While Willimantic, it its modern iteration anyway, is a mixed bag when it comes to arts and culture, the city certainly has a storied history and appreciable charm. I have generational ties to the city; one of my paternal grandfathers was Alderman-At-Large, then Mayor, and finally Housing Code Enforcement Officer. My other paternal grandfather was employed by the fire department for decades. My maternal grandfather worked at Brand Rex, a cable manufacturing company. I’m fairly certain that all of them worked at the American Thread textile plant at some point in their lives (Alfred Henry Noel as a sweeper and later foreman, for certain).
My return to Willimantic after a long absence has been a very opportune one, as far as exploring my family’s past and the general history of the town. It’s fitting that an area as poor as Willimantic has embraced me in my poverty, but perhaps also apt that the town once known for economic prosperity (a favorable work environment that made it a mecca for immigrants from France, Poland, and Latin/Central America) is the launch site for my new aspirations.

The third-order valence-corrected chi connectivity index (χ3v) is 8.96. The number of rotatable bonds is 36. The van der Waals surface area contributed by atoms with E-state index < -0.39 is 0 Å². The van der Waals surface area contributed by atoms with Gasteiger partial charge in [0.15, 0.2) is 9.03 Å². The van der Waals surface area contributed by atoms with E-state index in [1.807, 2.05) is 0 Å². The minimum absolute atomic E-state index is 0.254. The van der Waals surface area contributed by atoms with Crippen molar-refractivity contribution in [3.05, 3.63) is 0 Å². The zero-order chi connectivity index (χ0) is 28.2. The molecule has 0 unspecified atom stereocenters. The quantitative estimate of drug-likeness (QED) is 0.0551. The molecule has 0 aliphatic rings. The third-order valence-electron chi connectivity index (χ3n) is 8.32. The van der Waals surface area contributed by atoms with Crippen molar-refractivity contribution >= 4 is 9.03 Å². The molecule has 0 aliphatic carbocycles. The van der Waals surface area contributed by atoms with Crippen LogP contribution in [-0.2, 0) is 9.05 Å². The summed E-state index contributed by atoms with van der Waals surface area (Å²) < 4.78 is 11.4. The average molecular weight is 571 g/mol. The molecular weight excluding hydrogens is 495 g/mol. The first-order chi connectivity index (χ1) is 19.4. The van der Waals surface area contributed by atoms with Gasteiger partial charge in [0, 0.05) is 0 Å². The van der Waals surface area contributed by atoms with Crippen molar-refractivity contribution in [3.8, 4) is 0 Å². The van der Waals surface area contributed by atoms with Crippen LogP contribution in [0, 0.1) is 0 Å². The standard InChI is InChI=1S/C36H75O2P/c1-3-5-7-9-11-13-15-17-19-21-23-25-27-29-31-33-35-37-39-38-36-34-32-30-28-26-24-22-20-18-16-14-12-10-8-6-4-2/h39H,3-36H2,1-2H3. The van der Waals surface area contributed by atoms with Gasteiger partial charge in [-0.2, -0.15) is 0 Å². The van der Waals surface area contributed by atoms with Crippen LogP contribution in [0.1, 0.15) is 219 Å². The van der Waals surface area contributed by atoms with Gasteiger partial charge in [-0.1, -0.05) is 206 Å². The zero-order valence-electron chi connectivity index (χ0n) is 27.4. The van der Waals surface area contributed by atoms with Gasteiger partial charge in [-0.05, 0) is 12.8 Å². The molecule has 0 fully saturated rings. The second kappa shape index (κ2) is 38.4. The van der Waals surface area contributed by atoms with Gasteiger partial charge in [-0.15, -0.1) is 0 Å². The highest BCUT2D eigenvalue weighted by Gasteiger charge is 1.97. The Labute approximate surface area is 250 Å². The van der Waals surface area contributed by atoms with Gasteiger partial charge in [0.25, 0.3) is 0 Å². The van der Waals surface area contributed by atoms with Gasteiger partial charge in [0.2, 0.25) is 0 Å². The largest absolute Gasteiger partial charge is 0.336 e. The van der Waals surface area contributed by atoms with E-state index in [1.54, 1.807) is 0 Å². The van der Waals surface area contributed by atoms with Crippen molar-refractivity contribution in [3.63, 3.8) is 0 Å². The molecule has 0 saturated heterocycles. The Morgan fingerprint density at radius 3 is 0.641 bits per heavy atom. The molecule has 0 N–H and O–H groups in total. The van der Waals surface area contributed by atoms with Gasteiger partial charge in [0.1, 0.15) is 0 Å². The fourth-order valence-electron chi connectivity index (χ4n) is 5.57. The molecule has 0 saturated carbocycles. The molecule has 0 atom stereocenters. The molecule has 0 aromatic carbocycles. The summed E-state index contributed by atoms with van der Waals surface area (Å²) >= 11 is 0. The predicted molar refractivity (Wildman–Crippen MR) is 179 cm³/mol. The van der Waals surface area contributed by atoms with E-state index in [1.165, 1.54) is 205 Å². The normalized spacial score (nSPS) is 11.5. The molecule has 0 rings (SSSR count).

In my explorations and investigations, I’ve come across this fascinating website: http://www.threadcity.com/. There’s an extensive gallery of historical photographs, and while I was around town this weekend I decided to re-create a few of the shots for a “Then & Now” feature. I’ve desaturated the images and tried to recreate the “feel” of the originals. Vibrant images, I believe, would draw attention away from the differences in setting, the documentation of which is the primary intention of the work.